nutrition tips for breastfeeding mums

Nutrition For Breastfeeding Mothers

The healthier mum eats, the healthier and happier she and her baby will be. Here's how to keep a diet for breastfeeding mothers full of the right nutrition.

It is important for mothers to continue their healthy eating habits even after their baby is born – particularly those who plan on breastfeeding.

After childbirth, a lot of the nutrients a mother consumes go straight to producing breast milk. Breast milk is designed to provide the right nutrition and protection for your baby even in times of hardship and famine. This means that the mother’s health may suffer if she is not eating enough nutrients for both her and her baby.

Here are nine tips for keeping a diet for breastfeeding mothers full of the right nutrition.


  1. Eat a Well-Balanced Diet
    The recommendations for nursing mums are pretty much the same as anyone trying to eat healthily. You should choose whole foods with a balance of protein, vegetables, fruits and grains. Typically, nursing mothers need more calories than non-breastfeeding women. You should eat normal-size meals until you’re satisfied and choose healthy snacks whenever possible.

  2. Choose Quality Protein
    Make sure you eat a good, balanced diet with quality protein. On average, breastfeeding mums need about 185g of protein each day. Always choose nutritious options like grass-fed beef, wild salmon, nuts and seeds.

  3. Grab Fresh Fruits and Veggies
    Try to eat at least 2 portions of fruit and 3 portions of vegetables every day. Make sure you’re eating a mix of different fruit and vegetables — a good way to diversify is to eat produce in a variety of colours. One mix could include spinach or kale, bananas, blueberries, oranges and apples.

  4. Go for Whole Grains
    Breastfeeding mums should try to eat around 230g of grains per day. Try to choose as many whole grains as possible, such as whole-wheat bread, quinoa and brown rice.

  5. Avoid Processed Foods
    Nursing mums should try to stay away from processed foods altogether. Fizzy drinks, junk food and sweets may taste great, but they’re just empty calories. Don’t worry if you slip up, though. If a mum has some junk food it is no reason to wean or skip a feeding. In fact, your body is pretty adept at producing breast milk that meets your baby’s needs.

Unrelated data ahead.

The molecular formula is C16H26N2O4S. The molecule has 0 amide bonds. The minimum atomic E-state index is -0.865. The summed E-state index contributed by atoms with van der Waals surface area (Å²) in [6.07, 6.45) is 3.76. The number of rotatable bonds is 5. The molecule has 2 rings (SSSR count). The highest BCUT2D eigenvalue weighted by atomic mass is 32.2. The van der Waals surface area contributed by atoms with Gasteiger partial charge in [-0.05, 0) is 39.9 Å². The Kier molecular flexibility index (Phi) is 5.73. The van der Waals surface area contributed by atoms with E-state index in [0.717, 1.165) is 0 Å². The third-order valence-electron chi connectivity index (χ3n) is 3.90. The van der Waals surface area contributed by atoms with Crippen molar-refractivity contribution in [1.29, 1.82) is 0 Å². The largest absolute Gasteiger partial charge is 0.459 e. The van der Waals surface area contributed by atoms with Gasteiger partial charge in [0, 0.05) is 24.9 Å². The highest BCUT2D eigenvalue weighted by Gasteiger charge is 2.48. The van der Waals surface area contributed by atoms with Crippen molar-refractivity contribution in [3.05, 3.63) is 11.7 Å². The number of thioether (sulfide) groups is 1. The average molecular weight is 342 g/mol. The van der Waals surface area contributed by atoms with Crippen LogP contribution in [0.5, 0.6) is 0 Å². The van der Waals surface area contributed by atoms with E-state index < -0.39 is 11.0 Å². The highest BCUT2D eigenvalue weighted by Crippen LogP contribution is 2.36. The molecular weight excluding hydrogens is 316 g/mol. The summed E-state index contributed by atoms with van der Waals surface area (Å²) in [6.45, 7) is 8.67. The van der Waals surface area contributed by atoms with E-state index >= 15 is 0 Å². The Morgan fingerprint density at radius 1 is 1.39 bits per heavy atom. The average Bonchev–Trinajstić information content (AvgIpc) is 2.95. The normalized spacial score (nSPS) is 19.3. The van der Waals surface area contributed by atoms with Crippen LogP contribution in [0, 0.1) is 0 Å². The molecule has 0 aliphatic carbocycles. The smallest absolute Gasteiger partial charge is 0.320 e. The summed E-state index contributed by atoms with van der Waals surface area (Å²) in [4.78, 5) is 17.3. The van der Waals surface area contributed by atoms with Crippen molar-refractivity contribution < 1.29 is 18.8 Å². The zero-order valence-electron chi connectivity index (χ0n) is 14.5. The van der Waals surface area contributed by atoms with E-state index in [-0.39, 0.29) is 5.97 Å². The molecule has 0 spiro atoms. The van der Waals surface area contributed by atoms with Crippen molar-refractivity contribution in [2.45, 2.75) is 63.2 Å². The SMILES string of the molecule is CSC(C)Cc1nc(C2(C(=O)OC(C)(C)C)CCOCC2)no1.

6. Choose Organic
    You should also minimise your exposure to contaminants in your food while you’re nursing. Pesticides and chemicals make their way into your breast milk. To avoid this, choose organic foods whenever possible.

  7. Drink Plenty of Water
    Hydration is vital to nursing mums. In fact, your ability to supply milk can be impaired if you’re dehydrated. Try to drink at least 2.3 to 3 litres of fluids daily. Be wary of consuming too much fruit juice because these can contain added sugar. Instead, stick to water whenever possible.

  8. Cut Down on Alcohol and Caffeine
    Nursing mums can drink on average the equivalent of two cups of coffee (or other caffeinated beverage) per day. Any more than that can cause your baby to become irritable and contribute to sleep problems. A diet for breastfeeding mothers can occasionally include an alcoholic drink, but mums should wait at least four hours before breastfeeding again, just to be safe. When you do indulge in the bubbly, remember to stay hydrated and never drink on an empty stomach.

  9. Keep Taking Your Prenatal Vitamins
    Nursing mums should take a multivitamin. You can even find some great ones on the market specifically made for lactating women. Mums should try to look for a brand that includes vitamin D because many women are deficient.


While nursing, be sure to keep an eye on your baby because foods such as dairy, wheat, corn and soy can cause gas and bloating. If your baby shows these symptoms, keep a food diary to see if you can find the culprit.


* This article is for general informational purposes only. It is not intended nor implied to be providing medical advice and is not a substitute for such advice. The reader should always consult a health care provider concerning any medical condition or treatment plan. Neither nor the author assumes any responsibility or liability with respect to use of any information contained herein.



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